The role of New Zealand government officials in lobbying to have a fishing vessel taken off an international black list is being questioned.
The Talley's owned Amaltal Apollo, which is alleged to have illegally fished in a protected part of the Tasman Sea, is the first New Zealand vessel placed on the list which is normally reserved for rogue operators.
The lobbying took place last week at a meeting in the Hague of the South Pacific Regional Fisheries Management Organisation, the body in charge of regulating fishing in the high seas.
It was by Primary Industries and Foreign Affairs officials.
As a result, instead of a decision being made this year on the vessel gaining a permanent place on the black list, one would made next year instead.
Fisheries management expert Cath Wallace said government officials were pressured to push for the delay by fishing industry representatives at the meeting including one who worked for Talley's.
"And to the disgust of many of the international observers and to the great disquiet of the European Union ... New Zealand managed to get the Talley's vessel taken off the IUU list."
Harmful to 'the most incredibly important ecological element'
She said the rationale used by officials that the skipper and Talley's would soon face 14 charges each in court of illegal fishing and, therefore, did not need to be on the list, was not on.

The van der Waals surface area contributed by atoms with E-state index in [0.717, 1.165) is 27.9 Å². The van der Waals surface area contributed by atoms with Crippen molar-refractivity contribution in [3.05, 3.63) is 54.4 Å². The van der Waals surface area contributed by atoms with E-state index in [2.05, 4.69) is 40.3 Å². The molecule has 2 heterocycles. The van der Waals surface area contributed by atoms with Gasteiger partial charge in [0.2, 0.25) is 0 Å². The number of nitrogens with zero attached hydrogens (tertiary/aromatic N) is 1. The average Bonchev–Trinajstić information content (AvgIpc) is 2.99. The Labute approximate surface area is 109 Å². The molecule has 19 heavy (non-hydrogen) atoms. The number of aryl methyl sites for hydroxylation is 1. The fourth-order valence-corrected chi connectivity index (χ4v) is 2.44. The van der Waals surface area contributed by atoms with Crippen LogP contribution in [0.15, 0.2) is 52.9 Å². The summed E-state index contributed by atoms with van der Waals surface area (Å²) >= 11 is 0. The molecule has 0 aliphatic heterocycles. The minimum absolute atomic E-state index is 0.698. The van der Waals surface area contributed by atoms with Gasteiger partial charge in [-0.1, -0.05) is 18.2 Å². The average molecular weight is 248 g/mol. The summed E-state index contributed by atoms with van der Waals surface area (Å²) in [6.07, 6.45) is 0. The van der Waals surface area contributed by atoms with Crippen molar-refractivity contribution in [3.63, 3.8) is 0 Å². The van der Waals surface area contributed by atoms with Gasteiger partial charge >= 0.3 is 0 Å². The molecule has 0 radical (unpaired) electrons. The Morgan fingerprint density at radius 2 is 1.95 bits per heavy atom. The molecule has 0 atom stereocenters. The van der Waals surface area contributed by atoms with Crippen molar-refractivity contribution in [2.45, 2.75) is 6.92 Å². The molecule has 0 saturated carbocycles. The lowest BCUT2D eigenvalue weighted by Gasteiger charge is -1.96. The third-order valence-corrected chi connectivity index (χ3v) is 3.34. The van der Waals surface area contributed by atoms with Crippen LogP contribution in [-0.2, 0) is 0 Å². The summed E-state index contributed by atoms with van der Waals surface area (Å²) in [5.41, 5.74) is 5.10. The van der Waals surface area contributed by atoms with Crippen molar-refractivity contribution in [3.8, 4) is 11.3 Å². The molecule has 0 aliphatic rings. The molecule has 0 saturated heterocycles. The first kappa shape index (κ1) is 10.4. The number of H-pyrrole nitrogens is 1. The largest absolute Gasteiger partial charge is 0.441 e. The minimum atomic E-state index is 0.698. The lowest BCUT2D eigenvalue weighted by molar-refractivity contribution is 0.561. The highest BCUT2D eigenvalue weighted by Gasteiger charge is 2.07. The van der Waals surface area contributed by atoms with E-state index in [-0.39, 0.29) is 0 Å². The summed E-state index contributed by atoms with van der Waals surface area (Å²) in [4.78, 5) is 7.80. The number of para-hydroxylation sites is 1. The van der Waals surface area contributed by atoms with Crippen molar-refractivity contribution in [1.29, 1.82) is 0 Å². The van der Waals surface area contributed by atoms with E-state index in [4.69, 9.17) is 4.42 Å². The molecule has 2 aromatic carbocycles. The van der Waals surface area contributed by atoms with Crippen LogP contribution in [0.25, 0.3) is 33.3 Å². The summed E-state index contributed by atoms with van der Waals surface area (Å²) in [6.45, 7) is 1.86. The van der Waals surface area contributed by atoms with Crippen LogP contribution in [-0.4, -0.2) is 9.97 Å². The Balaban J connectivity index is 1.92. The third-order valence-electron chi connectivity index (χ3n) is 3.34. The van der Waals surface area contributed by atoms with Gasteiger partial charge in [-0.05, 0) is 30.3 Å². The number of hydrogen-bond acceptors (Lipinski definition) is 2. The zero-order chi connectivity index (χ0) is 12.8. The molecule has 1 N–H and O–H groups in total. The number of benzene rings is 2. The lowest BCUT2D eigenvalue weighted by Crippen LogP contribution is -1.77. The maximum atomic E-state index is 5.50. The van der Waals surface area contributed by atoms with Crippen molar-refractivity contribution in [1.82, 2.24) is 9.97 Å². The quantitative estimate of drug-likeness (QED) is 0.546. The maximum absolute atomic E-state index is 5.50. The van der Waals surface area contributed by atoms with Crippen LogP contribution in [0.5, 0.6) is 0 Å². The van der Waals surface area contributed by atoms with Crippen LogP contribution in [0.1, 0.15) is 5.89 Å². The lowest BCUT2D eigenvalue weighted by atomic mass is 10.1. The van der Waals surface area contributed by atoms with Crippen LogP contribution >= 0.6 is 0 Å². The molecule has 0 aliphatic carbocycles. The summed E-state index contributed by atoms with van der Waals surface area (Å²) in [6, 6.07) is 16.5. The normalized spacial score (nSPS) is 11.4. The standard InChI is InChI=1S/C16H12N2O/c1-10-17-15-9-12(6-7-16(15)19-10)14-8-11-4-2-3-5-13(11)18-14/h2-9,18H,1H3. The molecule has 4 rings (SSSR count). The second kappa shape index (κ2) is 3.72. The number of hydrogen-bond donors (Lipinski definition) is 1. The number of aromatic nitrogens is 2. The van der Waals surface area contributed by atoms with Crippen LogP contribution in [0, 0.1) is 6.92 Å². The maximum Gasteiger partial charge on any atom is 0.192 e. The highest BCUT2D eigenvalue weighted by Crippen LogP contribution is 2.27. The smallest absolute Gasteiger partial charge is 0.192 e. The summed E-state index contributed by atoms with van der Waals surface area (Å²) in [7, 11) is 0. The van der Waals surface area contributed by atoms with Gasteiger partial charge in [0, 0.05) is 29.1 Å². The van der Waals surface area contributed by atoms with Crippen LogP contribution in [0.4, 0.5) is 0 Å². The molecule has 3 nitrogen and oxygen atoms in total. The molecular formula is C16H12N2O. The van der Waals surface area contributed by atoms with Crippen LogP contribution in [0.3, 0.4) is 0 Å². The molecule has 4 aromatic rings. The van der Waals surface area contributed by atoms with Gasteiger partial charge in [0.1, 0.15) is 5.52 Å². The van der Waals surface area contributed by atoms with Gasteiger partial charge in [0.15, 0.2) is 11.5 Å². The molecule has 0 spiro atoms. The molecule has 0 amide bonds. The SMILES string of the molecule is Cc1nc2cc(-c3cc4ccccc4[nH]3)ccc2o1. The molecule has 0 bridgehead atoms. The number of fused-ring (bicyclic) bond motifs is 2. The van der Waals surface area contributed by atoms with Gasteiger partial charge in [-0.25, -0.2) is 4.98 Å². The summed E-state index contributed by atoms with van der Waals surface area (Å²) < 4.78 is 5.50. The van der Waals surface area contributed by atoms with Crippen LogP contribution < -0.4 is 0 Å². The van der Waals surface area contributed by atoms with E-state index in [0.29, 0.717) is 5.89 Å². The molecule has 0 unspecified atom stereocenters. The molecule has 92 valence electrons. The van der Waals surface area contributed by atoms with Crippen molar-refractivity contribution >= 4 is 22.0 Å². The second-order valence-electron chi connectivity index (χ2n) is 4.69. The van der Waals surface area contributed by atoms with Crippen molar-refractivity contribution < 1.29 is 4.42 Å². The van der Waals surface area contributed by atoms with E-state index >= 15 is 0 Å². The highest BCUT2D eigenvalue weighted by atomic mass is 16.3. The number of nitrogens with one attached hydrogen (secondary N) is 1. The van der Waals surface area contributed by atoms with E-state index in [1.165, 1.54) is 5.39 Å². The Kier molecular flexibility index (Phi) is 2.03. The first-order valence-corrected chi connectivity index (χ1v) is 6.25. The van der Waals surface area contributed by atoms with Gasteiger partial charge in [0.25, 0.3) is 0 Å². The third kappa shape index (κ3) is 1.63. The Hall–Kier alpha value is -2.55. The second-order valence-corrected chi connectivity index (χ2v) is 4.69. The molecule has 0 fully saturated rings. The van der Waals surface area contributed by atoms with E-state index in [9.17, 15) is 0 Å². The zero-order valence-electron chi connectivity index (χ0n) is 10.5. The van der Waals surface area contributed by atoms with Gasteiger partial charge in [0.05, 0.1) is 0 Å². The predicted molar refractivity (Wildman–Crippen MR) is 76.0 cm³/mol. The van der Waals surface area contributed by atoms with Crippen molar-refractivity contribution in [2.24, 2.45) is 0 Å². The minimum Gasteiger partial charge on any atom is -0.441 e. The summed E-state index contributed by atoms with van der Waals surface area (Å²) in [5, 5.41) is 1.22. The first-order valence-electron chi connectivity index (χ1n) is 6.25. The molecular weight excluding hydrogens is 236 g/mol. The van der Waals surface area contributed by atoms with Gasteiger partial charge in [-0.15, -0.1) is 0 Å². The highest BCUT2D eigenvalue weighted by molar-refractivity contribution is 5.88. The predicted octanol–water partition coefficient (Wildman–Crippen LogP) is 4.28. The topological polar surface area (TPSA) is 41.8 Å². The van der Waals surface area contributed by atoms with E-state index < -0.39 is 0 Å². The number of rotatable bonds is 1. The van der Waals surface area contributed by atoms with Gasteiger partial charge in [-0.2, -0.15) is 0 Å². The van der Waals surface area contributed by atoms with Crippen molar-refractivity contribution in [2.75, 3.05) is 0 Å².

"The company should be on the IUU list but they're not and this is being done at New Zealand's behest even though we haven't actually had the court case."
The environmentalist said the naming and shaming aspect of being included on the list was an important deterrent from trawling in protected areas.
"These creatures that live on the sea floor, sponges and hydroids and all sorts of things are just the most incredibly important ecological element because they provide habitat for fish and lots of other things, and many of them are hundreds of years old."
Fisheries Minister Stuart Nash also declined to comment but in a statement explained why government officials pushed for Talley's to remain off the list.
He said it was felt a domestic prosecution should be allowed to run its course before a decision was made about an international response.
NZ's 'world class fisheries management system...completely untrue'
Greenpeace director Russel Norman said having a New Zealand vessel on the black list was a bad look.
"New Zealand tells the world that it has a world class fisheries management system. We know this is obviously completely untrue given all of the exposés that have come out about fish dumping and all the rest of it.
"This simply adds to the story that there are big problems in the fisheries management system when one of our major companies ends up on the draft black list of rogue vessels."
The Talley's subsidiary that owns the vessel declined to be interviewed siting the upcoming court case.
But in a long statement it blamed the Primary Industries observer on board the Amaltal Apollo at the time for giving its skipper the wrong information about where he was allowed to fish.
It said the company had introduced improvements to ensure there was no repeat and said it expected Primary Industries to improve its processes as well.
The court case will have its first hearing in the Nelson District Court late next month.